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Bolts land top targets Coleman & Goodrow at the trade deadline

GM Julien BriseBois went into this year's deadline looking to add a pair of bruising forwards

by Bryan Burns @BBurnsNHL /

During mid-season meetings with his coaching and professional scouting staff, the Lightning management team, headed by general manager Julien BriseBois, identified a need for two strong, physical, heavy, hard-to-play-against forwards that could be added to the current group of Lightning players and really make the group a more competitive team now and a more dangerous team come playoffs.

Tasked with finding who might those forwards be, Lightning staff identified two players that fit best with what Tampa Bay was looking for as well as players that were signed to contracts that provided good value from a salary cap standpoint and were signed for longer than just the end of the 2019-20 season.

Those two forwards were Blake Coleman and Barclay Goodrow.

Last week, the Lightning landed their first target, acquiring Coleman from the New Jersey Devils in exchange for forward prospect Nolan Foote and a 2020 First Round draft pick that will become a 2021 First Round selection if Vancouver misses the playoffs. Coleman has played two games with the Lightning since joining the team in Las Vegas and has proved his value as a relentless puck hound who never takes a shift off, hits, blocks shots, kill penalties and complements the group of forwards the Bolts already have under contract.

On Monday's trade deadline day, the Lightning captured their second target, getting Goodrow from the San Jose Sharks. Around 4:45 p.m., nearly two hours after the deadline had passed, Tampa Bay announced it had received Goodrow and a 2020 Third Round pick from the Sharks in exchange for the Bolts' 2020 First Round selection (their original pick in the draft) and F Anthony Greco, who the Lightning scored a couple days ago in a trade with Florida.

In Goodrow, the Lightning get a physical center with size (6-foot-2, 215 pounds) who is signed through the 2020-21 season at a very affordable cap hit. Goodrow has put up career highs for goals (8), assists (16) and points (24) this season, ranks second on the Sharks for hits (140), first among San Jose forwards for blocked shots (63) and first among Sharks forwards for average shorthanded time on ice (2:27) on the NHL's top-ranked penalty kill.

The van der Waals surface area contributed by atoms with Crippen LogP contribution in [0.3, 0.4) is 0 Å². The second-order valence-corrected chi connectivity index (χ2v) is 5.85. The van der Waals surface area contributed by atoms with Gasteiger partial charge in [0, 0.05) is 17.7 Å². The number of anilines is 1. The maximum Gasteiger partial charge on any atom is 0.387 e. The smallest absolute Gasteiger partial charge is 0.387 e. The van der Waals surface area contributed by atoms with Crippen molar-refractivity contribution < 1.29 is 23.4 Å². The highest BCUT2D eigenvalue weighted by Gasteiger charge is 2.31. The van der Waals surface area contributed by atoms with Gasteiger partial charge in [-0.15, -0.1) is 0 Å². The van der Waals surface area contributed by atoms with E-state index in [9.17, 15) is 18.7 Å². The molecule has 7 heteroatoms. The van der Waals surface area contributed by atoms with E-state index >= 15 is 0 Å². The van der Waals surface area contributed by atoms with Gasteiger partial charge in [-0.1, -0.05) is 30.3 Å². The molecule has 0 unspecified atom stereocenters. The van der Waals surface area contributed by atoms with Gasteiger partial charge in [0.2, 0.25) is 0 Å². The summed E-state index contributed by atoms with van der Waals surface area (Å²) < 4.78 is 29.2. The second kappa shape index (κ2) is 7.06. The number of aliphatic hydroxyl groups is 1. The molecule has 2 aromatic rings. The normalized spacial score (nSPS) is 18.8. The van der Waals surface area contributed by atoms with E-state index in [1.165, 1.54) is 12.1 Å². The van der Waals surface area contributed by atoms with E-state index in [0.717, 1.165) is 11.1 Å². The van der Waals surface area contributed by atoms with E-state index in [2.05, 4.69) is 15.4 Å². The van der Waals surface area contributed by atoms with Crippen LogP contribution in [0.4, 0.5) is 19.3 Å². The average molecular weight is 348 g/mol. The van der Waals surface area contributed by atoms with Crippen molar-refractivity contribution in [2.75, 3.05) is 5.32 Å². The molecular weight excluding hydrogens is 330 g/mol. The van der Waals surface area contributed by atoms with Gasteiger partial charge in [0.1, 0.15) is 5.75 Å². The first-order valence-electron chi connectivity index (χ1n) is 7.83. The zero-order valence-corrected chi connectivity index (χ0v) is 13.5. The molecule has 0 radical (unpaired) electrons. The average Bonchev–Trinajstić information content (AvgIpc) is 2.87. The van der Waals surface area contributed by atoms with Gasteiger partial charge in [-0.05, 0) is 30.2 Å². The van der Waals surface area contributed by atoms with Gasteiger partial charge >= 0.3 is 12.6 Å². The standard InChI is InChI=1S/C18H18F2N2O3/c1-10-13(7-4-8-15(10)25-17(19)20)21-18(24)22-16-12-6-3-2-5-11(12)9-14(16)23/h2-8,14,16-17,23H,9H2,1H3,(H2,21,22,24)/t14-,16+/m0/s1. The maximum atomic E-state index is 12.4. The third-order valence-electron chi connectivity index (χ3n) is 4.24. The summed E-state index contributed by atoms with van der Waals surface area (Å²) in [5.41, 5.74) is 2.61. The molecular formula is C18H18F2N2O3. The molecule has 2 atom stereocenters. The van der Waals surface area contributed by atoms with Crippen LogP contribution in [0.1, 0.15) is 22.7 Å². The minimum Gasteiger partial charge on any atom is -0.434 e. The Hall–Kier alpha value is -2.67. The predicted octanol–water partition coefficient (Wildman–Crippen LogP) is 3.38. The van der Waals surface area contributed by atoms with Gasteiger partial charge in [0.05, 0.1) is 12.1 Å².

"These were the two guys we felt were the best fit for our organization to help us win this year and help us maintain our competitiveness going into next season as well," BriseBois said during a media session addressing the moves made on trade deadline day. "This time of year, it's just the reality, you're going to pay a premium. If you're a buyer, you're going to pay a premium for whatever players you end up acquiring. If you're a seller, you're out there and you're looking to maximize your return on the assets, the contract, the player you're moving, but I was in the buyer's chair and my mindset was it's not about value maximization, it's about winning hockey games. And I look at our team with Blake Coleman in there and I look at our team with Barclay Goodrow in there and we're a better team now and we're going to be a harder team to take out come springtime with the addition of these two players.

According to BriseBois, the Lightning have had their eye on Goodrow for the last couple of months. He's a physical center, he plays with an edge and he's been thrust into a larger role for San Jose this season due to injuries and has come into his own with the added responsibility.

"He's been up against some really good players and matched up against some really good players and handled it well," BriseBois said. "I think he's somewhat of an underrated player, a player that's kind of now hitting his stride and kind of coming into his peak play and was given an opportunity this year to showcase himself and show he can handle more and he's done really well."